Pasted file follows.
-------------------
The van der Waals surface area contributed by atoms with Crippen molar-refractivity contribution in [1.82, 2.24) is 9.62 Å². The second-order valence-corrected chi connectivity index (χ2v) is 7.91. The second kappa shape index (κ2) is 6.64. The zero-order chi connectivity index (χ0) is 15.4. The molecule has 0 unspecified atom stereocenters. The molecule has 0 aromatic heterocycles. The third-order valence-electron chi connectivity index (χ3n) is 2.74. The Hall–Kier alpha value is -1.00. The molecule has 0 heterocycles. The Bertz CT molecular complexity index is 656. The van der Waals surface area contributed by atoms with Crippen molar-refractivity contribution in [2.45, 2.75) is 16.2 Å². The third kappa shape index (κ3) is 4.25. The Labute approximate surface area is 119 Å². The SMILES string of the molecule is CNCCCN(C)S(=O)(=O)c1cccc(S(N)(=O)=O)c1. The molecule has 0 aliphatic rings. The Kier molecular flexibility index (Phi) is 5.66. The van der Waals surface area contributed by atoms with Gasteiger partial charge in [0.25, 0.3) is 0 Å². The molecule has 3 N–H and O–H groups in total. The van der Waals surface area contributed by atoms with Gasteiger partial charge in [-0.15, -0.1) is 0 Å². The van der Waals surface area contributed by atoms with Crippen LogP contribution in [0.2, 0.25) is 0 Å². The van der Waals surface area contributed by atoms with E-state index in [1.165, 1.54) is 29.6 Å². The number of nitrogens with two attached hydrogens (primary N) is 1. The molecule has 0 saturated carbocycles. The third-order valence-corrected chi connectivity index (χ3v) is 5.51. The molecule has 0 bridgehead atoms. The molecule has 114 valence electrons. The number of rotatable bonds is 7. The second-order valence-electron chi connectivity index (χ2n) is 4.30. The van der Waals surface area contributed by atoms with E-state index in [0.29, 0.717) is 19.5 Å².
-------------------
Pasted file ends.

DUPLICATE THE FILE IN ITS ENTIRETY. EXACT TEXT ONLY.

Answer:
The van der Waals surface area contributed by atoms with Crippen molar-refractivity contribution in [1.82, 2.24) is 9.62 Å². The second-order valence-corrected chi connectivity index (χ2v) is 7.91. The second kappa shape index (κ2) is 6.64. The zero-order chi connectivity index (χ0) is 15.4. The molecule has 0 unspecified atom stereocenters. The molecule has 0 aromatic heterocycles. The third-order valence-electron chi connectivity index (χ3n) is 2.74. The Hall–Kier alpha value is -1.00. The molecule has 0 heterocycles. The Bertz CT molecular complexity index is 656. The van der Waals surface area contributed by atoms with Crippen molar-refractivity contribution in [2.45, 2.75) is 16.2 Å². The third kappa shape index (κ3) is 4.25. The Labute approximate surface area is 119 Å². The SMILES string of the molecule is CNCCCN(C)S(=O)(=O)c1cccc(S(N)(=O)=O)c1. The molecule has 0 aliphatic rings. The Kier molecular flexibility index (Phi) is 5.66. The van der Waals surface area contributed by atoms with Gasteiger partial charge in [0.25, 0.3) is 0 Å². The molecule has 3 N–H and O–H groups in total. The van der Waals surface area contributed by atoms with Gasteiger partial charge in [-0.15, -0.1) is 0 Å². The van der Waals surface area contributed by atoms with Crippen LogP contribution in [0.2, 0.25) is 0 Å². The van der Waals surface area contributed by atoms with E-state index in [1.165, 1.54) is 29.6 Å². The number of nitrogens with two attached hydrogens (primary N) is 1. The molecule has 0 saturated carbocycles. The third-order valence-corrected chi connectivity index (χ3v) is 5.51. The molecule has 0 bridgehead atoms. The molecule has 114 valence electrons. The number of rotatable bonds is 7. The second-order valence-electron chi connectivity index (χ2n) is 4.30. The van der Waals surface area contributed by atoms with E-state index in [0.29, 0.717) is 19.5 Å².